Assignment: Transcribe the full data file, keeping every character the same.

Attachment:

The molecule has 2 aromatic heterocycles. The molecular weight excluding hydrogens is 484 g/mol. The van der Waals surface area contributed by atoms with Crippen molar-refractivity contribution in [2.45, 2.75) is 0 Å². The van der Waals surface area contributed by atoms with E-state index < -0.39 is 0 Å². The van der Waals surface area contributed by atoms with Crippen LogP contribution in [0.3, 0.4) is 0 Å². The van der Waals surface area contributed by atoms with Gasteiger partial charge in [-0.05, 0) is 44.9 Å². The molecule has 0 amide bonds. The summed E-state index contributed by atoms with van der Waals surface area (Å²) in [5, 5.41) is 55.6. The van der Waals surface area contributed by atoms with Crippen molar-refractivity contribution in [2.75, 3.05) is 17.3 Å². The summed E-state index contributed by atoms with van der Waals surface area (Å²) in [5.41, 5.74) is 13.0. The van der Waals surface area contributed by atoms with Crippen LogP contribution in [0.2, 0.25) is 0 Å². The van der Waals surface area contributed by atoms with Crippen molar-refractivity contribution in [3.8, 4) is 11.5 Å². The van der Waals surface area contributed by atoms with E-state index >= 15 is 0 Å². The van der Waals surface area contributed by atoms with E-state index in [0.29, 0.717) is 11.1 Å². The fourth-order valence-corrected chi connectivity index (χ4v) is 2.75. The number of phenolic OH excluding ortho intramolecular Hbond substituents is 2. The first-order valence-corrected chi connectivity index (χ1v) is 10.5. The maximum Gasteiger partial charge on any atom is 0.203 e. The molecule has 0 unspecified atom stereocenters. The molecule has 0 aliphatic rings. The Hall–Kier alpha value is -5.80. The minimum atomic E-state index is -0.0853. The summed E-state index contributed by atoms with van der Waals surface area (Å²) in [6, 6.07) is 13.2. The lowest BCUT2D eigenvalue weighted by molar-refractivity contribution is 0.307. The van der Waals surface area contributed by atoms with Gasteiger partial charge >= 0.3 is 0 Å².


The molecule has 2 aromatic heterocycles. The molecular weight excluding hydrogens is 484 g/mol. The van der Waals surface area contributed by atoms with Crippen molar-refractivity contribution in [2.45, 2.75) is 0 Å². The van der Waals surface area contributed by atoms with E-state index < -0.39 is 0 Å². The van der Waals surface area contributed by atoms with Crippen LogP contribution in [0.3, 0.4) is 0 Å². The van der Waals surface area contributed by atoms with Gasteiger partial charge in [-0.05, 0) is 44.9 Å². The molecule has 0 amide bonds. The summed E-state index contributed by atoms with van der Waals surface area (Å²) in [5, 5.41) is 55.6. The van der Waals surface area contributed by atoms with Crippen molar-refractivity contribution in [2.75, 3.05) is 17.3 Å². The summed E-state index contributed by atoms with van der Waals surface area (Å²) in [5.41, 5.74) is 13.0. The van der Waals surface area contributed by atoms with Crippen LogP contribution in [0.2, 0.25) is 0 Å². The van der Waals surface area contributed by atoms with Crippen molar-refractivity contribution in [3.8, 4) is 11.5 Å². The van der Waals surface area contributed by atoms with E-state index >= 15 is 0 Å². The van der Waals surface area contributed by atoms with E-state index in [0.29, 0.717) is 11.1 Å². The fourth-order valence-corrected chi connectivity index (χ4v) is 2.75. The number of phenolic OH excluding ortho intramolecular Hbond substituents is 2. The first-order valence-corrected chi connectivity index (χ1v) is 10.5. The maximum Gasteiger partial charge on any atom is 0.203 e. The molecule has 0 unspecified atom stereocenters. The molecule has 0 aliphatic rings. The Hall–Kier alpha value is -5.80. The minimum atomic E-state index is -0.0853. The summed E-state index contributed by atoms with van der Waals surface area (Å²) in [6, 6.07) is 13.2. The lowest BCUT2D eigenvalue weighted by molar-refractivity contribution is 0.307. The van der Waals surface area contributed by atoms with Gasteiger partial charge >= 0.3 is 0 Å².